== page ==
A concise disclaimer runs at the beginning of the new documentary The Pickup Game, premiering in New York on Nov. 8. “This documentary includes a number of ‘pickup’ techniques and strategies,” it reads. “These have been included for discussion and illustrative purposes only. The Producers and their affiliates do not endorse or approve of these messages in any way.”
The Pickup Game is based on the controversial bestselling book by Neil Strauss called The Game. The book exposed the underground pickup industry that grew from confidence-building dating tutorials into a network of companies rooted in misogyny and led by “alpha-male instructors” promising to teach men how to trick women into sleeping with them. It is exactly as nauseating as it sounds.
Directed by Matthew and Barnaby O’Connor, The Pickup Game features footage from pickup “bootcamps,” hidden camera clips of “artists” testing out their techniques on real women, and interviews with famous pickup instructors such as Paul Janka and Erik Von Markovik. The latter, who goes by the alias “Mystery,” proudly demonstrates that when you ask Siri to show you a picture of a pickup artist, his is the first image to come up.
The “techniques and strategies” detailed in the 96-minute film are essentially a set of manipulative conversational tricks that are commonly practiced in the pickup community, like a memorized “opener” to start a conversation with a stranger and “negging,” or giving a woman a backhanded compliment. Inhabitants of this little-known world communicate in an entirely foreign language, one of abbreviations and acronyms designed to make predatory behavior sound academic, like some kind of pervy pseudo-psychology.
On top of openers and negging, there is also “DHV,” which means “demonstration of higher value” and refers to the way an insecure pickup “student” might imitate what he perceives to be the behavior of a “higher status” male. “Approach anxiety” is the cutesy nickname for when a man is uncomfortable with the idea of approaching and immediately becoming physical with a stranger on the street. Rather than a totally normal response to an unnatural social situation, this is considered a sign of weakness that men must overcome if they ever want to have sex.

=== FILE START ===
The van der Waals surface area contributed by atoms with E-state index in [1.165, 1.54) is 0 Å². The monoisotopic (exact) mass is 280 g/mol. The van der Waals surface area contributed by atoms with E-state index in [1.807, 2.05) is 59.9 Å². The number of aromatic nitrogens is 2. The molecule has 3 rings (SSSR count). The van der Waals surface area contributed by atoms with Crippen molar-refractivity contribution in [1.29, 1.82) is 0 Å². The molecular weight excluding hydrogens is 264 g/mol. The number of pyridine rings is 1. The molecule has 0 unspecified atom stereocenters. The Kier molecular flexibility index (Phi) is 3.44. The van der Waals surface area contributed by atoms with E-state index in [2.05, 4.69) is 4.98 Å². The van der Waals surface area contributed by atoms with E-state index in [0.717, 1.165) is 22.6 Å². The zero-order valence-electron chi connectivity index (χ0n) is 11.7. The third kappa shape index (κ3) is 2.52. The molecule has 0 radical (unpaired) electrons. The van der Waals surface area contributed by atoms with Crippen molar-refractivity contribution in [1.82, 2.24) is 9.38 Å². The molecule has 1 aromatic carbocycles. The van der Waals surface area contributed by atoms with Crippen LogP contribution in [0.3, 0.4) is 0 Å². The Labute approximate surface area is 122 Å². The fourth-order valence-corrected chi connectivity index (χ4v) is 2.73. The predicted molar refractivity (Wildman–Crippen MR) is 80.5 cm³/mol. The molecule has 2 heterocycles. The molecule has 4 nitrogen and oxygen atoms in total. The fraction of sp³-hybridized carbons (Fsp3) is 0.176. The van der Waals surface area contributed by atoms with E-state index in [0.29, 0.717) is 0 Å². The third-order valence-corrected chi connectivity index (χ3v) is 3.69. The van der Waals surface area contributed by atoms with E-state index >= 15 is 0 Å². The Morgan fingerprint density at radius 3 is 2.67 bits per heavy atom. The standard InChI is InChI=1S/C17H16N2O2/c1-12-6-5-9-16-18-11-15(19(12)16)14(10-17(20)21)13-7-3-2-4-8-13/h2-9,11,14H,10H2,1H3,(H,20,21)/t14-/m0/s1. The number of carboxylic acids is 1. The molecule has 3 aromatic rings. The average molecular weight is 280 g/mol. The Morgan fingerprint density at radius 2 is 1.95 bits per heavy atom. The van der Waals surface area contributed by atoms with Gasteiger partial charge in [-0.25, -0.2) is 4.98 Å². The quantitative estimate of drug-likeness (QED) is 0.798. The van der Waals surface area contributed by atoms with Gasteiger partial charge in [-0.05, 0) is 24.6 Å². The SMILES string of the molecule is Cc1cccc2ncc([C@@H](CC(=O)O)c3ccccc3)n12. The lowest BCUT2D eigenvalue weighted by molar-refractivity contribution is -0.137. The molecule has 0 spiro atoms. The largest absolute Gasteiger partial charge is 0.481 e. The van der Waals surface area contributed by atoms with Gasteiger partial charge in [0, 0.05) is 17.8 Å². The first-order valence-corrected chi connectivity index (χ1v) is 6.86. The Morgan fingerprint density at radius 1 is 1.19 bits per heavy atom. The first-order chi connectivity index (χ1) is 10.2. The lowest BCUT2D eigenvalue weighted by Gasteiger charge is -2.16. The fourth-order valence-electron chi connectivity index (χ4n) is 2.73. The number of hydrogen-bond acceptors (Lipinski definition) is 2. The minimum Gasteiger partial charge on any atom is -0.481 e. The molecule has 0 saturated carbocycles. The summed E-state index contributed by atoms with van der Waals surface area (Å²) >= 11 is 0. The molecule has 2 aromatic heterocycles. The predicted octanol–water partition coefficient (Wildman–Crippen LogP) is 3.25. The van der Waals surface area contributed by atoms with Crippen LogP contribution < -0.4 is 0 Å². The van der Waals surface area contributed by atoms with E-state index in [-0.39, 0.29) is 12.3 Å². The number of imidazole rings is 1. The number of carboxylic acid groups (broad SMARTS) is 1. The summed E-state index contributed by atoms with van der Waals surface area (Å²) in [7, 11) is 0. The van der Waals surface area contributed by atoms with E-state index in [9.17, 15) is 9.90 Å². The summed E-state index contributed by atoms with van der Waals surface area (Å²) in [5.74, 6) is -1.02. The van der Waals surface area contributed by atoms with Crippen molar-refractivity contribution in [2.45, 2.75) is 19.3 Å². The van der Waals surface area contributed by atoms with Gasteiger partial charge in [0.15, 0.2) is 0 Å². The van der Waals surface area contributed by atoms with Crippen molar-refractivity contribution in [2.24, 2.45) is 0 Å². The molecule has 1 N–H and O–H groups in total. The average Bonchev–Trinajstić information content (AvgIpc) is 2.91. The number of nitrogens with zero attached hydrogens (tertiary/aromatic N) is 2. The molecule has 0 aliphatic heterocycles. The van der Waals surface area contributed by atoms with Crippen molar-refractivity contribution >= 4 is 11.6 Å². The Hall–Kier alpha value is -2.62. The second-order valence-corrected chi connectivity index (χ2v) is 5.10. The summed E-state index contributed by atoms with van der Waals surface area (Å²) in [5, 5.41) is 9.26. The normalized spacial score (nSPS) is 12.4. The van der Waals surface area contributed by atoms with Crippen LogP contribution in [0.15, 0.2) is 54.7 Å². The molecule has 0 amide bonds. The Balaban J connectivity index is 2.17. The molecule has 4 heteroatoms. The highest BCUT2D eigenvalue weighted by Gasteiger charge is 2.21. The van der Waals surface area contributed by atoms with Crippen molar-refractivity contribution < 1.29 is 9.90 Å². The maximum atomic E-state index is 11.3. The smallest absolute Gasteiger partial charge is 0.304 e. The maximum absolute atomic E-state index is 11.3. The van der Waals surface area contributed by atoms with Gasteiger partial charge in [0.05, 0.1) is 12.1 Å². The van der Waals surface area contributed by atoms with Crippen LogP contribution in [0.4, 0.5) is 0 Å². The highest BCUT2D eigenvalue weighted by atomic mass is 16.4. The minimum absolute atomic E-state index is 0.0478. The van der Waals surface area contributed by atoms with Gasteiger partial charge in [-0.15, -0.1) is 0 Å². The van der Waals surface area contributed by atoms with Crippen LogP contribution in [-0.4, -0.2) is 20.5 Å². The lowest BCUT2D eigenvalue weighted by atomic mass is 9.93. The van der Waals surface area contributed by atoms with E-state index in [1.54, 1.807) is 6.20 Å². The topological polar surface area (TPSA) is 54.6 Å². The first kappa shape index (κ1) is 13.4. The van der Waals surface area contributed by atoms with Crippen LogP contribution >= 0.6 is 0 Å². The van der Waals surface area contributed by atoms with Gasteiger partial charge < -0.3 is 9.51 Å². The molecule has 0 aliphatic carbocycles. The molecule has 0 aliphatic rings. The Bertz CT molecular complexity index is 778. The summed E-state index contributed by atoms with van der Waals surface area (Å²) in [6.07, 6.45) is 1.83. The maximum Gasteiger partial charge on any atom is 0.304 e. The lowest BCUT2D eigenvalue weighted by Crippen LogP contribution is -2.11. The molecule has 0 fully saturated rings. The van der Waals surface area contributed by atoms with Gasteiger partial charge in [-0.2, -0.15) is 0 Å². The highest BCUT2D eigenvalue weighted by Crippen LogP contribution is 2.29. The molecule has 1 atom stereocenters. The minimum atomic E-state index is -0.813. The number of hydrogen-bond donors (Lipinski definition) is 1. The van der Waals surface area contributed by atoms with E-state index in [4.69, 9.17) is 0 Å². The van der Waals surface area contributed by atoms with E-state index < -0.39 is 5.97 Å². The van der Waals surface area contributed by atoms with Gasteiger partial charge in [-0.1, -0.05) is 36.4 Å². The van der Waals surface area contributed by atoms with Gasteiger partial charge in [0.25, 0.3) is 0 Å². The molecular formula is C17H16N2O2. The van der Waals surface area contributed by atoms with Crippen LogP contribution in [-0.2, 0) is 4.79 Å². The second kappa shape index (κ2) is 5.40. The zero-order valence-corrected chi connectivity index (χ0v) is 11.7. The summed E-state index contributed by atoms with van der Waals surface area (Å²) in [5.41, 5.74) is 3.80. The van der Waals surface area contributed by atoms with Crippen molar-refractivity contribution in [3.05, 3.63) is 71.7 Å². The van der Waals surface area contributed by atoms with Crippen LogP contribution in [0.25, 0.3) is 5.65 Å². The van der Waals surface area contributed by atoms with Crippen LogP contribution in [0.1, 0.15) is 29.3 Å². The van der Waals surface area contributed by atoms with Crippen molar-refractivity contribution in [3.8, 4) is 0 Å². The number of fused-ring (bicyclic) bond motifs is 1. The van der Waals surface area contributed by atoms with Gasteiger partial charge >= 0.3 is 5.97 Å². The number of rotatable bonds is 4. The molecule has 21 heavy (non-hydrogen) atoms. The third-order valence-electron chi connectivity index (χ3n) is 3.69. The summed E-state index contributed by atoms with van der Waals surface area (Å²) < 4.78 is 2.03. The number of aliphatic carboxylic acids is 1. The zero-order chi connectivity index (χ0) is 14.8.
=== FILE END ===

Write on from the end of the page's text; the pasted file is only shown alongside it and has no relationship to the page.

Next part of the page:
And then there is the “false time constraint” method in which a pickup artist (I shudder every time I have to refer to these sleazeballs as “artists”) tells a woman he only has a few minutes to talk before he needs to be somewhere else, easing the awkwardness of conversing with a complete stranger and making his target feel less cornered. This technique is more commonly known as lying.
The point of exposing all of this is not to offer women a cautionary guide to the kind of sneaky tricks any man might effectively deploy (though it is probably worth the watch for the five remaining unjaded women in the world who genuinely believe the men who hit on them at bars have their best interests in mind). Instead, the film argues that the multimillion-dollar pickup industry thrives not because the insane methods preached at $3,000 bootcamps actually work, but largely because of marketing scams.
An anonymous former marketing expert for the industry, who goes by the pseudonym Michael M., describes how the hidden camera videos instructors use as proof of their success in the field are misleadingly edited. Often for every shot of a successful pickup, there are 95 unused shots of the instructor striking out, Michael M. explains.
Some companies will cheat the system further by hiring actresses to pretend to be the targets in promotional videos, or even recruiting escorts to engage with students at boot camps, creating the false impression that their newly acquired knowledge was worth the hefty price tag. Once the students believe their pickup education is working, they are willing to shell out more cash for other programs.
Still, The Pickup Game could have and probably should have been more emphatic in its condemnation of the dark implications of this coercive, misogynistic industry. Only in its final 20 minutes does the documentary grapple with the sexual violence inevitable in a practice led by men like Bruce Roth, a New York-based dating instructor who told a room full of students that he likes dating Asian women because they are “obedient, good little dogs” and Julien Blanc, dubbed the “most hated man in the world” for tweeting things like “Man, I will teach you how to ‘shatter’ her lack of consent. Pay me and rape them all.”
The film’s final act details a horrifying 2016 rape case that resulted in three members of the online pickup artist community—Alex Smith and Jonas Dick, instructors working for the Efficient Pickup company, and Jason Berlin, a student—each being sentenced to eight years in prison. The men had documented the details of their gang rape of a heavily intoxicated, barely conscious woman in disturbing blog posts. According to the film and the blog posts, the men were laughing during and after the attack. “This is fucking hilarious,” Berlin wrote.
It’s surprisingly easy to grow desensitized to guys with terrible facial hair blatantly objectifying women for an hour and a half. And it is also tempting to dismiss the men onscreen as pathetic and embarrassing, even to laugh at them. A whole separate article could be written about the cringe-worthy, telling fashion choices the men in the pickup community make. An open black magician’s vest over a white button-down shirt? Sure. Fedora and matching nail polish? Why not. Teeny, tiny man-bun? Practically a pickup artist requirement.
But the reality is that the pickup game is about something far more sinister than sad men who are afraid of rejection; it is an industry built on blurring the lines of consent. The Pickup Game could have done more to remind us of that.
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